Statistical Methods

Should methods of correction for multiple comparisons be applied in pharmacovigilance?


Purpose. In pharmacovigilance, spontaneous reporting databases are devoted to the early detection of adverse event ‘signals’ of marketed drugs. A common limitation of these systems is the wide number of concurrently investigated associations, implying a high probability of generating positive signals simply by chance. However it is not clear if the application of methods aimed to adjust for the multiple testing problems are needed when at least some of the drug-outcome relationship under study are known. To this aim we applied a robust estimation method for the FDR (rFDR) particularly suitable in the pharmacovigilance context.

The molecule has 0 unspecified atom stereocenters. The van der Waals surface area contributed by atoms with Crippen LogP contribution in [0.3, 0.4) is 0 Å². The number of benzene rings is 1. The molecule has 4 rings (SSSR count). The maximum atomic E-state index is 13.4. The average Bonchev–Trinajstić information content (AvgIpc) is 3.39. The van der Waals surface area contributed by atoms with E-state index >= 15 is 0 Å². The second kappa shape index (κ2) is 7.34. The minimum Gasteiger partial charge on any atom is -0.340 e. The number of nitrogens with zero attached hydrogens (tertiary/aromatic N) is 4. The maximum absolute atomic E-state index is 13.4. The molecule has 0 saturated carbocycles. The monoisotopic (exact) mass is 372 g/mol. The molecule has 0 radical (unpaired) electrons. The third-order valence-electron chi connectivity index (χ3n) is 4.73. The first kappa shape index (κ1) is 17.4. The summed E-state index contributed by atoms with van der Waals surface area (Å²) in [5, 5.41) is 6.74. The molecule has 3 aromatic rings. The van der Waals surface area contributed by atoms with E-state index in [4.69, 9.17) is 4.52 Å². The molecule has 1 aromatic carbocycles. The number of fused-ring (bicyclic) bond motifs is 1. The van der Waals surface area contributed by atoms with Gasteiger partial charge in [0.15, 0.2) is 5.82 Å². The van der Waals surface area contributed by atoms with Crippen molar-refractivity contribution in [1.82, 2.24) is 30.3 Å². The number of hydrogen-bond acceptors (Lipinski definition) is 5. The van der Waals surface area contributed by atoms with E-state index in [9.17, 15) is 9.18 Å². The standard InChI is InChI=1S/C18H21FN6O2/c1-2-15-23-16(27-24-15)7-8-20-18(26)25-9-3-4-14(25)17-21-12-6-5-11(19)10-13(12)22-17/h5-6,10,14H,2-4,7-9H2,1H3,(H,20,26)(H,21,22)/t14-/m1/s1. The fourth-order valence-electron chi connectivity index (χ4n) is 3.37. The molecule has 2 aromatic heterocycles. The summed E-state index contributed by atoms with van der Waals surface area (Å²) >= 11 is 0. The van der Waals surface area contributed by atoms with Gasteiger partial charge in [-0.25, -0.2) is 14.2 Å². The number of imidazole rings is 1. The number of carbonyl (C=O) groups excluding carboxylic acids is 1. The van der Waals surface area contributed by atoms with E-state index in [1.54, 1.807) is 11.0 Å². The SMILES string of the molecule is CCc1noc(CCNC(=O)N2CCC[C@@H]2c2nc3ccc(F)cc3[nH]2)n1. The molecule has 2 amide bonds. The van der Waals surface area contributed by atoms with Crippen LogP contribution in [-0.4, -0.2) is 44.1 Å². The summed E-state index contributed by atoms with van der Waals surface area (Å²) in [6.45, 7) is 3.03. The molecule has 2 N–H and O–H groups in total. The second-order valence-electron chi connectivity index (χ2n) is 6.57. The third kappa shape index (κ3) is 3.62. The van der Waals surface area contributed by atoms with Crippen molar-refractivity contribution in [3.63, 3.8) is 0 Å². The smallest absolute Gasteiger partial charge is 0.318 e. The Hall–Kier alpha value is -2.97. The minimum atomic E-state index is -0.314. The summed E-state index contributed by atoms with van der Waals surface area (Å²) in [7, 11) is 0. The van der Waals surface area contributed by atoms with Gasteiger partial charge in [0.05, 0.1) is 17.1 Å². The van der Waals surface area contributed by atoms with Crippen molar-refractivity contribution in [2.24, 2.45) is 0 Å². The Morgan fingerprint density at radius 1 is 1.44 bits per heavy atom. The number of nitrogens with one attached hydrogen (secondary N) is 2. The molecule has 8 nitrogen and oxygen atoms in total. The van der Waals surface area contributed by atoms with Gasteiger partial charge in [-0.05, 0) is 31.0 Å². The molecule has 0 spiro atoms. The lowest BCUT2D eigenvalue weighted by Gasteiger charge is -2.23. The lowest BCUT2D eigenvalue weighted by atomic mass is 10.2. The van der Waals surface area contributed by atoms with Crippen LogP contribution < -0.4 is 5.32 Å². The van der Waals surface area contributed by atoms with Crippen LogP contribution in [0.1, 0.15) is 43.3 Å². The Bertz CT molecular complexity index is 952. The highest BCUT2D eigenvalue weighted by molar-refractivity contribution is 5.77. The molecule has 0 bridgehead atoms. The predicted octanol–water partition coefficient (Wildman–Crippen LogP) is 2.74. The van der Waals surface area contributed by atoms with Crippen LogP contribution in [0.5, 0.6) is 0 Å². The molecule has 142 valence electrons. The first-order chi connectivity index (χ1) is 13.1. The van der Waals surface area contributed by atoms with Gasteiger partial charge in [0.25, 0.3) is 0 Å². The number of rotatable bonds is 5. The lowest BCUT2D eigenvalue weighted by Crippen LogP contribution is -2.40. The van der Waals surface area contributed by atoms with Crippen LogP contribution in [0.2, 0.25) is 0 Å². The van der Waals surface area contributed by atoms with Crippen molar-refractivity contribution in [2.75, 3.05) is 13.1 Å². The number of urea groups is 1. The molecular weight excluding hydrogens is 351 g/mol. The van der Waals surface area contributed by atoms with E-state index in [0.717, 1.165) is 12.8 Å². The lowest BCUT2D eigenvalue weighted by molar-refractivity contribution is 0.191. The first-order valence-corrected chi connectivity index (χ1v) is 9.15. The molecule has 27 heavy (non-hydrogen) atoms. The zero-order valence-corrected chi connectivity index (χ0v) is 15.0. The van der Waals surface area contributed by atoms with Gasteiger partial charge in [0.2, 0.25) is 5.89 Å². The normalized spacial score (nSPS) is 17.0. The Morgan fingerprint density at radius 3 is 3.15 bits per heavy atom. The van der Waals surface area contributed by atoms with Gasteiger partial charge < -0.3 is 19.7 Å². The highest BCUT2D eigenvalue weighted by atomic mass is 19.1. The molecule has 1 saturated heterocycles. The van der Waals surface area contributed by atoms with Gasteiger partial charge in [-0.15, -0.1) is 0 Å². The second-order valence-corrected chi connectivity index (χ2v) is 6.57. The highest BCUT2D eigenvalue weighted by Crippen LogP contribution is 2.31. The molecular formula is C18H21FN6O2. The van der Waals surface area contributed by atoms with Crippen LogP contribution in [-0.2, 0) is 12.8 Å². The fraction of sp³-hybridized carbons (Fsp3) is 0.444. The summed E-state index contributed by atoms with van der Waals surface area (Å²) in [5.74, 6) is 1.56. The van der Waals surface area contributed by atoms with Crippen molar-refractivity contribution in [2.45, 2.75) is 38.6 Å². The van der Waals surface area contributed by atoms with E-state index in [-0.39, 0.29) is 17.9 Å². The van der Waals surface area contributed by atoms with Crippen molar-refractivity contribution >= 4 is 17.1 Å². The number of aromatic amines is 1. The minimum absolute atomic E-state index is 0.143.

Methods. We exploited the data available for the SAFEGUARD project to apply the rFDR estimation methods to detect potential false positive signals of adverse reactions attributable to the use of non-insulin blood glucose lowering drugs. Specifically, the number of signals generated from the conventional disproportionality measures and after the application of the rFDR adjustment method was compared.

Results. Among the 311 evaluable pairs (i.e., drug-event pairs with at least one adverse event report), 106 (34%) signals were considered as significant from the conventional analysis. Among them 1 resulted in false positive signals according to rFDR method.

Conclusions. The results of this study seem to suggest that when a restricted number of drug-outcome pairs is considered and warnings about some of them are known, multiple comparisons methods for recognizing false positive signals are not so useful as suggested by theoretical considerations.

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EBPH Epidemiology, Biostatistics and Public Health | ISSN 2282-0930

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